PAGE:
Unification News for April 2002
Divine Principle - Volume 6 * Part 8
Divine Principle suggests that the Korean War of 1950-53 was an event of special providential significance. North Korea attacked the unsuspecting South in June 1950. The South Koreans fought back, assisted by sixteen nations of the United Nations.
In this first major confrontation between communism and democracy, nations not concerned with the immediate issue thus participated in a conflict against a satanic, godless regime. In the eyes of God, such an event can have no small significance. Indeed, in light of Divine Principle, one may say that in a moment of crisis the world came to the aid of a stricken instrument of God. Remarkably enough, such an action on the part of sixteen UN member nations could only be sanctioned by that body because of the deliberate absence of the Soviet delegate in the Security Council, making the USSR's veto impossible.
Divine Principle advances a third reason for the chosen role of Korea. Ever since the fall of man, God has grieved over His broken creation. He has not been relieved from His grief, nor has He rested from His unceasing labor of restoration. As long as mankind rebels, His grief and suffering will persist.
Because of humankind's continual rebellion, the servants of God historically have been persecuted and have suffered with Him. Until God rests, His servants cannot rest. Parallel to the suffering of God, then, the chosen people are destined to go through a course of suffering themselves.
Korea is a nation which, like ancient Israel, has been tried through unmerited persecution and foreign oppression, most recently by Japan. For forty years, from 1905 to 1945, Japanese imperialists oppressed and persecuted the people they had subjugated. Koreans were deprived of their freedom, and countless numbers were jailed and slaughtered.
Christians, who by and large refused to pledge their loyalty to the Japanese emperor, were particularly persecuted. It was part of a price to be paid for Korea's modern role. In the Last Days, the turmoil within this nation is likely to become even more intense. Through such events the Korean people will continue to pay a necessary price for their crucial task in the New Age.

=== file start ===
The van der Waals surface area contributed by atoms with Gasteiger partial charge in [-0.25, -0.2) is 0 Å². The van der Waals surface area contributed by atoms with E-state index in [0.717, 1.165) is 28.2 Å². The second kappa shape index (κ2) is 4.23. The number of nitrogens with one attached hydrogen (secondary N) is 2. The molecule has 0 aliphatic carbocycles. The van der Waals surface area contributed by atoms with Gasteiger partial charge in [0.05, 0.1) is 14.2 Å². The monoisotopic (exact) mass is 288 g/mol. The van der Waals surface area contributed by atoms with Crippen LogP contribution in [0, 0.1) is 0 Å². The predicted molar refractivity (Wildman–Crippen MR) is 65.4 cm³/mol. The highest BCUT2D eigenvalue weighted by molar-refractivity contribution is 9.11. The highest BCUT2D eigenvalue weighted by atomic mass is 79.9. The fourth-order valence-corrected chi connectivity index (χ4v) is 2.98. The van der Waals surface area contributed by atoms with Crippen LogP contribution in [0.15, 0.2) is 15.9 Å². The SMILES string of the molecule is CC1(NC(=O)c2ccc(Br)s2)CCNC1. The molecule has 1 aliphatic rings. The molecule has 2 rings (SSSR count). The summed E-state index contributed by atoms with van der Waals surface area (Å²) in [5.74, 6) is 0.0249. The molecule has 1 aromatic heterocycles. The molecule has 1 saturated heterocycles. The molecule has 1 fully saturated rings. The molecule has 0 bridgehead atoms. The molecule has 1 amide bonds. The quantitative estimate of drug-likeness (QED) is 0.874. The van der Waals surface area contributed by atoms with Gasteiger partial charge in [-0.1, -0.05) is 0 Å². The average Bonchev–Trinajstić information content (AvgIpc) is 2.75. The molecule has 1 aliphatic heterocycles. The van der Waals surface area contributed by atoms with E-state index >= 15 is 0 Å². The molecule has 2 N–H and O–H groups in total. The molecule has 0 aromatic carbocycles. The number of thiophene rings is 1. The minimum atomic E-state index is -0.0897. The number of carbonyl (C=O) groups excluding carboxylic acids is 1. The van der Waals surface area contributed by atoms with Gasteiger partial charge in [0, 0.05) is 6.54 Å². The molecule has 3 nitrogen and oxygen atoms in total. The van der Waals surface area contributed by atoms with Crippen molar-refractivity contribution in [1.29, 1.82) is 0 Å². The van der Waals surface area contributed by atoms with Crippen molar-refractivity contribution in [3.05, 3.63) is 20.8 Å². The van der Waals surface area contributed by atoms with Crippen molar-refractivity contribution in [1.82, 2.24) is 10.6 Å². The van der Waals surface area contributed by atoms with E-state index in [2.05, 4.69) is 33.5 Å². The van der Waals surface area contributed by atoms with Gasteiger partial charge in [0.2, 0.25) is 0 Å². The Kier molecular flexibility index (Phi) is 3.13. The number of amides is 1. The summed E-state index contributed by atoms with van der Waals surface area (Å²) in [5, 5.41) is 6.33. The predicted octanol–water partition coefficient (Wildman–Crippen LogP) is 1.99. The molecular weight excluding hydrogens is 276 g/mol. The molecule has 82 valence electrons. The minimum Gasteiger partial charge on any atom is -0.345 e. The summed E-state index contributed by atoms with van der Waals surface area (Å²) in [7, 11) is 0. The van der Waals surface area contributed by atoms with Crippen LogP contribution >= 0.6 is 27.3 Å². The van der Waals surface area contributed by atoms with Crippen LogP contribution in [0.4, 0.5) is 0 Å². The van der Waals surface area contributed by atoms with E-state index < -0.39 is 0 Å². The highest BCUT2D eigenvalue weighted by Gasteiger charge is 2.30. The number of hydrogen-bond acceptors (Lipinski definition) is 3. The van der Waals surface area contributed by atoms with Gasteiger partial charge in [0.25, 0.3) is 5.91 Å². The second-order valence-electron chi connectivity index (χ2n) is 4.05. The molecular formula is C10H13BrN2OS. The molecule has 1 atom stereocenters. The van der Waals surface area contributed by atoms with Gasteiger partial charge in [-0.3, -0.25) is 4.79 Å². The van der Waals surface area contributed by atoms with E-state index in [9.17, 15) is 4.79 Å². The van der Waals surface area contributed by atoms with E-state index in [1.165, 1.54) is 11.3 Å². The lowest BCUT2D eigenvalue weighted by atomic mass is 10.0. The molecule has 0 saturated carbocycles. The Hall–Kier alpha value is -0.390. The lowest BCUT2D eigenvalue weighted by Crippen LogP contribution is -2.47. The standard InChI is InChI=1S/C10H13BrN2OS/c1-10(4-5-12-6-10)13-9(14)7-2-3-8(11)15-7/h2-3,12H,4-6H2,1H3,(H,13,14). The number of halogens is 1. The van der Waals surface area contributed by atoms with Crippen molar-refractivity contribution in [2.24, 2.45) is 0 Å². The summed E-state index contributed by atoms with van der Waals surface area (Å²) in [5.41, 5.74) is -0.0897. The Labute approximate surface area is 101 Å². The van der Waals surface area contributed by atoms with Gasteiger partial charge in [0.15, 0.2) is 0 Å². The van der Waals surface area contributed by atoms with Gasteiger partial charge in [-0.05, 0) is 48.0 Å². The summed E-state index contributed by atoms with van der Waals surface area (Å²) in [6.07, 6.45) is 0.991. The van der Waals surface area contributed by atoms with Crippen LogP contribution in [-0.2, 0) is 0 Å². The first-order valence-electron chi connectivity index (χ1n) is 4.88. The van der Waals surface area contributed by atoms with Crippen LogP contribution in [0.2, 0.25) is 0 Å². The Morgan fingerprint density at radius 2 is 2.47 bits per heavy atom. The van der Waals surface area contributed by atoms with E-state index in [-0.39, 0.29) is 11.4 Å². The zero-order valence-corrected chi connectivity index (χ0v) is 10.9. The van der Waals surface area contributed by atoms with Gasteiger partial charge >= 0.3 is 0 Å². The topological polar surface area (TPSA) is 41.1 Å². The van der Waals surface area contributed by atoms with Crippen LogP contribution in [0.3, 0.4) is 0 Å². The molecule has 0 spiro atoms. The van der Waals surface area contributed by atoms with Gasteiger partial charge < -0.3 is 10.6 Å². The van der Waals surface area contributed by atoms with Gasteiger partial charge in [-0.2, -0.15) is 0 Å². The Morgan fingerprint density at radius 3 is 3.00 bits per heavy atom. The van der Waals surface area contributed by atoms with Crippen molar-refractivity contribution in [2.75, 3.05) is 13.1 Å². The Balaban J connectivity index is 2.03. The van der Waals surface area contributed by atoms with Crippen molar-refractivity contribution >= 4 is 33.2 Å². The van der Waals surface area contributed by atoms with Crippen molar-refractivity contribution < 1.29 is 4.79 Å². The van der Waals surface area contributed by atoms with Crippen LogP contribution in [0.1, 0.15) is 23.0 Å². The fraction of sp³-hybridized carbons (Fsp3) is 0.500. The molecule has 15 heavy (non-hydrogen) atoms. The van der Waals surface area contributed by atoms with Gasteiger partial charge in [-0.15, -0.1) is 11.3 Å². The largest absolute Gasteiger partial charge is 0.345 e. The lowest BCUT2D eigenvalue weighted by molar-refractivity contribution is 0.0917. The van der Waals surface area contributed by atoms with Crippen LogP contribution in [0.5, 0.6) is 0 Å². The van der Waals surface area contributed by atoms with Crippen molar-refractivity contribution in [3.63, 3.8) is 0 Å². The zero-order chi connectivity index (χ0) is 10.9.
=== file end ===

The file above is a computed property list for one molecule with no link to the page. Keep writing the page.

Although Korea has been warred against many times, let us note that the reverse has not happened. Since the chosen nation is to serve as a kingdom of priests, it should be innocent of aggression throughout its history. In fact, this is the case with Korea: it has never initiated an attack itself.
Fourth, beyond the indemnity Korea has paid, it has special and unique spiritual traditions which help qualify it as the central object of God's concern. For example, just as the Israelites knew through the prophets that the Messiah was to come to save the, so also have the Korean people believed for centuries that one day a king of righteousness would come to Korea. This strong messianic expectation is largely a result of a Korean book of prophecy written over five hundred years ago.
In addition, the Korean people are known for possessing inner qualities which we must say could serve them well in their role as a chosen people. The unique history of this homogenous people has strengthened their character and deepened their faith. On the basis of this heart, Christianity was received beginning in the eighteenth century. In the view of Divine Principle, when God sent Christianity to Korea, He made His final preparation for the Lord of the Second Coming.
Despite all these understandings, the assertion that Korea is the new chosen nation of God will nevertheless strike many as quite surprising. However, let us recall that the God of history has often acted in surprising ways. Who would have expected, for example, that a shepherd boy named David would be called by God to be a king of Israel -- and perhaps the greatest one at that?
In the same vein, how likely would it have seemed that the son of a humble carpenter, rather than a high priest or distinguished rabbi, would be called by God as the long-awaited Messiah? With such precedents as these, it becomes clear that we cannot expect the Lord to be guided by conventional human anticipation and norms. It seems the requirement placed on us, rather, is to be continually open to new possibilities.
In any event, let us keep the role of the chosen nation in perspective. All people are God's children and all are loved by Him. The purpose of God's choosing a nation is thus not to exalt it over the world, but rather to use it to serve the world. "Whoever would be great among you must be your servant," says Jesus, "and whoever would be first among you must be slave of all" (Mk 10:43-44).
With such a principle being the guiding ethic of one's anointment, the task of a chosen people is, at least initially, neither glorious nor easy. Theirs is the sacrificial role of a servant nation.
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